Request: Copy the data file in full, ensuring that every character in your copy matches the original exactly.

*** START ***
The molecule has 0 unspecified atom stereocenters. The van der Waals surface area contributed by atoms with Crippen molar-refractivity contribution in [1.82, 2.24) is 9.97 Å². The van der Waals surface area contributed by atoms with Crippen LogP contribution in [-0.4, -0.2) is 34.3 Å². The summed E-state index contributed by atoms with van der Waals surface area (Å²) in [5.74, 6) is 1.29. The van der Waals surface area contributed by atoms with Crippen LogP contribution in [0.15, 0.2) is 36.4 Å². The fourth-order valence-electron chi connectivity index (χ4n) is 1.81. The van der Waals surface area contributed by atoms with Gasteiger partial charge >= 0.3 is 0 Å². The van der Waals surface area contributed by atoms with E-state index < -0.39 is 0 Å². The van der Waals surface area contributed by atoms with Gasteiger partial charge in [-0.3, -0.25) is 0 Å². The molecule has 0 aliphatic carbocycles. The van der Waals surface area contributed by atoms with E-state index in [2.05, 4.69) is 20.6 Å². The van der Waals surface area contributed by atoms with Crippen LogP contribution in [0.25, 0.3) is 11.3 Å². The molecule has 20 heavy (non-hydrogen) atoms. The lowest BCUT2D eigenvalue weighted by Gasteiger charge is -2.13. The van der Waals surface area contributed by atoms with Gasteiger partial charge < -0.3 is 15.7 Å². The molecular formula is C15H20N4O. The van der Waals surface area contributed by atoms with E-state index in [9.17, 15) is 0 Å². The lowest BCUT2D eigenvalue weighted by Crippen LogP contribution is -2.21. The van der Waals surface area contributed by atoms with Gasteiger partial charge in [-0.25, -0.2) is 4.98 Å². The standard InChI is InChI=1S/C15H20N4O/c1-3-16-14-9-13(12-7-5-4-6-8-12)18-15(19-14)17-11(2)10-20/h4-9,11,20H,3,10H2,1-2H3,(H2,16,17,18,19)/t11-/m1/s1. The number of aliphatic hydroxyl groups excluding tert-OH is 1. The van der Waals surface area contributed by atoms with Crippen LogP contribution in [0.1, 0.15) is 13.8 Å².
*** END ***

The molecule has 0 unspecified atom stereocenters. The van der Waals surface area contributed by atoms with Crippen molar-refractivity contribution in [1.82, 2.24) is 9.97 Å². The van der Waals surface area contributed by atoms with Crippen LogP contribution in [-0.4, -0.2) is 34.3 Å². The summed E-state index contributed by atoms with van der Waals surface area (Å²) in [5.74, 6) is 1.29. The van der Waals surface area contributed by atoms with Crippen LogP contribution in [0.15, 0.2) is 36.4 Å². The fourth-order valence-electron chi connectivity index (χ4n) is 1.81. The van der Waals surface area contributed by atoms with Gasteiger partial charge >= 0.3 is 0 Å². The van der Waals surface area contributed by atoms with E-state index < -0.39 is 0 Å². The van der Waals surface area contributed by atoms with Gasteiger partial charge in [-0.3, -0.25) is 0 Å². The molecule has 0 aliphatic carbocycles. The van der Waals surface area contributed by atoms with E-state index in [2.05, 4.69) is 20.6 Å². The van der Waals surface area contributed by atoms with Crippen LogP contribution in [0.25, 0.3) is 11.3 Å². The molecule has 20 heavy (non-hydrogen) atoms. The lowest BCUT2D eigenvalue weighted by Gasteiger charge is -2.13. The van der Waals surface area contributed by atoms with Gasteiger partial charge < -0.3 is 15.7 Å². The molecular formula is C15H20N4O. The van der Waals surface area contributed by atoms with E-state index in [9.17, 15) is 0 Å². The lowest BCUT2D eigenvalue weighted by Crippen LogP contribution is -2.21. The van der Waals surface area contributed by atoms with Gasteiger partial charge in [-0.25, -0.2) is 4.98 Å². The standard InChI is InChI=1S/C15H20N4O/c1-3-16-14-9-13(12-7-5-4-6-8-12)18-15(19-14)17-11(2)10-20/h4-9,11,20H,3,10H2,1-2H3,(H2,16,17,18,19)/t11-/m1/s1. The number of aliphatic hydroxyl groups excluding tert-OH is 1. The van der Waals surface area contributed by atoms with Crippen LogP contribution in [0.1, 0.15) is 13.8 Å².